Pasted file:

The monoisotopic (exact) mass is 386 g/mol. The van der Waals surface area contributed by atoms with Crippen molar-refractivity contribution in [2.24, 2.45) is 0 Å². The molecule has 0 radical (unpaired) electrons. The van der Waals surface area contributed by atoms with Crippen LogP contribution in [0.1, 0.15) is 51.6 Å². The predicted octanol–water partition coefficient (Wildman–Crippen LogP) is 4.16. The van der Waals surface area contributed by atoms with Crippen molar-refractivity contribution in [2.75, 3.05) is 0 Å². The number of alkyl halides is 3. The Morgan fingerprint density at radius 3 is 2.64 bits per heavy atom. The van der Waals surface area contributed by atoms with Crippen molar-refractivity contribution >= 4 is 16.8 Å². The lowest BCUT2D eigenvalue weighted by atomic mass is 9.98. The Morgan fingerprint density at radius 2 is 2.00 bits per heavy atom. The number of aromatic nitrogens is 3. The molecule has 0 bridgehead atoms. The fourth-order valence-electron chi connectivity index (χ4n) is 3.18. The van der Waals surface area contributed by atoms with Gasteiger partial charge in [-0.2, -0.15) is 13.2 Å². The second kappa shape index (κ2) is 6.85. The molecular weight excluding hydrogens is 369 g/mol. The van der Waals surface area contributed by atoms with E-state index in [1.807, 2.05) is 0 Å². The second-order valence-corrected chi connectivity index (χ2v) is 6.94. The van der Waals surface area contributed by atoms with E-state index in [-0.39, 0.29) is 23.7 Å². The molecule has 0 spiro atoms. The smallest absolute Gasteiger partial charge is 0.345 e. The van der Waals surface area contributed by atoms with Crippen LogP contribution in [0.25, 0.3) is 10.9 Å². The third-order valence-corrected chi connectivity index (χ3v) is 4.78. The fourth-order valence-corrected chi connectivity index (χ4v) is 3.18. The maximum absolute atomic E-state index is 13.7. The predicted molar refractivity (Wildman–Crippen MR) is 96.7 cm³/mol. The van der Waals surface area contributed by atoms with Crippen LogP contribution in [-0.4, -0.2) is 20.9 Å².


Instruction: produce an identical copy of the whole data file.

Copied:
The monoisotopic (exact) mass is 386 g/mol. The van der Waals surface area contributed by atoms with Crippen molar-refractivity contribution in [2.24, 2.45) is 0 Å². The molecule has 0 radical (unpaired) electrons. The van der Waals surface area contributed by atoms with Crippen LogP contribution in [0.1, 0.15) is 51.6 Å². The predicted octanol–water partition coefficient (Wildman–Crippen LogP) is 4.16. The van der Waals surface area contributed by atoms with Crippen molar-refractivity contribution in [2.75, 3.05) is 0 Å². The number of alkyl halides is 3. The Morgan fingerprint density at radius 3 is 2.64 bits per heavy atom. The van der Waals surface area contributed by atoms with Crippen molar-refractivity contribution >= 4 is 16.8 Å². The lowest BCUT2D eigenvalue weighted by atomic mass is 9.98. The Morgan fingerprint density at radius 2 is 2.00 bits per heavy atom. The number of aromatic nitrogens is 3. The molecule has 0 bridgehead atoms. The fourth-order valence-electron chi connectivity index (χ4n) is 3.18. The van der Waals surface area contributed by atoms with Gasteiger partial charge in [-0.2, -0.15) is 13.2 Å². The second kappa shape index (κ2) is 6.85. The molecular weight excluding hydrogens is 369 g/mol. The van der Waals surface area contributed by atoms with E-state index in [1.807, 2.05) is 0 Å². The second-order valence-corrected chi connectivity index (χ2v) is 6.94. The van der Waals surface area contributed by atoms with E-state index in [-0.39, 0.29) is 23.7 Å². The molecule has 0 spiro atoms. The smallest absolute Gasteiger partial charge is 0.345 e. The van der Waals surface area contributed by atoms with Crippen LogP contribution in [0.25, 0.3) is 10.9 Å². The third-order valence-corrected chi connectivity index (χ3v) is 4.78. The fourth-order valence-corrected chi connectivity index (χ4v) is 3.18. The maximum absolute atomic E-state index is 13.7. The predicted molar refractivity (Wildman–Crippen MR) is 96.7 cm³/mol. The van der Waals surface area contributed by atoms with Crippen LogP contribution in [-0.4, -0.2) is 20.9 Å².